Mic up, thousands of eyes fixed on him, the words funnelled out of Rene Rancourt as he performed the ritual he had done so many times before.
About 20 seconds later, the soloist singer went silent and allowed the full TD Gardens crowd to sing the rest of the Star Spangled Banner, as he motioned the beat with his right hand.
It was a powerful moment during a tough week for Boston.
After the game, Bruins star forward Patrice Bergeron described the moment to the Toronto Star as a special moment for the suddenly taut city of Boston, “The city’s a winner, for sure. It was something very special to be a part of. It’s one of those games you really wanted to get — not only for the team, but for the city.”
Ryan Miller, who started in goal for the visiting Buffalo Sabres and was the starting goalkeeper at the 2010 Olympics for the United States National Ice Hockey Team, called the moment big for Boston but the country as a whole.
The game – held on Wednesday, was the first major sporting event since the marathon bombing on Monday.
The atmosphere at the game on Wednesday had been concentrated: military personnel on hand with assault rifles, metal-detecting wands and random car inspections.
The emotional pre-game ceremony began with a video tribute to the marathon, and soon followed the aforementioned rousing national anthem. Even if you were not in that arena, or from the United States, a hair on your neck stood as you watched the scene unfold and the citizens of Boston get right back up, after hitting the ground so hard.
The inspirational scene, rousing with national spirit and pride, had been reminiscent of the American scene seen many times in prior years.
It does not take many clicks of the mouse on YouTube or the internet to find highlights of the New York Yankees stirring run to the World Series, post September 11.
The Yankees, the often abhorred team in Major League Baseball, suddenly became the proverbial sweethearts and a symbol of American resilience.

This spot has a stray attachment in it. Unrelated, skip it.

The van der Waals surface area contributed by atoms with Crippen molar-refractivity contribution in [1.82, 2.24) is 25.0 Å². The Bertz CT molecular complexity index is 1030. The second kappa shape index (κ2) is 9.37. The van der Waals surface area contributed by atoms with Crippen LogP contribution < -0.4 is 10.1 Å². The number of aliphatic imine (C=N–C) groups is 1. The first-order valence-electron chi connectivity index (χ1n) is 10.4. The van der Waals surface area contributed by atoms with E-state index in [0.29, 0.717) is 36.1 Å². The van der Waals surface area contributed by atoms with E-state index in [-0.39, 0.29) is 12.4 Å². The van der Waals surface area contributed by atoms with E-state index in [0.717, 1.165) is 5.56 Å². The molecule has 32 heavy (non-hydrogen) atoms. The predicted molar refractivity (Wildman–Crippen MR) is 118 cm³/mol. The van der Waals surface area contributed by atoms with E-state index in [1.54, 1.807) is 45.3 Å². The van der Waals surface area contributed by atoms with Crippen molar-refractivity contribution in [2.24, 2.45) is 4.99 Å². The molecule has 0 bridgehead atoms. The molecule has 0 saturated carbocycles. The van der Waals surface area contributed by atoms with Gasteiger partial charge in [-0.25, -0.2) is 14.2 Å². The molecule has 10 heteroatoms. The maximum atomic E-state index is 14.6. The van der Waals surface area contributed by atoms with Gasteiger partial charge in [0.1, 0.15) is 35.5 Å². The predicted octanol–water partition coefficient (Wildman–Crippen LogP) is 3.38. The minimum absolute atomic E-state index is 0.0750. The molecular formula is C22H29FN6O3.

The Yankees first game following the attacks on September 18 against the Chicago White Sox also featured an emotional ceremony that acknowledged the tragic events that had only taken place seven days prior – a controversial decision that many felt it had been too soon to play sports.
In what is usually hostile territory, the Yankees lined up along the foul lines were cheered.
Phyliss Arnold, a Chicago native, sang the Star Spangled Banner and God Bless America as Chicago firefighters, police and emergency service unfolded and saluted the stars and stripes.
America’s team from there went on to play into the World Series in a memorable World Series against the Arizona Diamondbacks; a run by the Yankees in which many saw them as a team of destiny, the World Series as a “sort of token” or commemoration or remembrance.
Despite contested opinions, George Bush’s Game Three Pitch was a moment of reparation for the scarred American psyche.
In any other year, the Diamondbacks would have been the cinderellas and America’s darling. But in 2001, as they claimed the World Series from the Yankees, they were viewed as the spoilers of the party, the disliked ones — a position the Yankees had usually been in themselves.
Over the past week in Boston, it has been interesting to observe the role that sports played.
It served as a temporary relief for grievance anxiety, fear and the unknown; as evidenced by the Yankees who lifted the American nation and distracted them from the horrific stumble they endured two months prior.
As the saying goes, “sports do not build character, they reveal it.”
In this instance, it not only revealed, but also nurtured the strength of an entire city.
Mark Gorokhovski is studying on exchange at La Trobe University from Carleton University. You can follow him on Twitter: @MarkGorokhovski
Photo: Twitter – Boston Police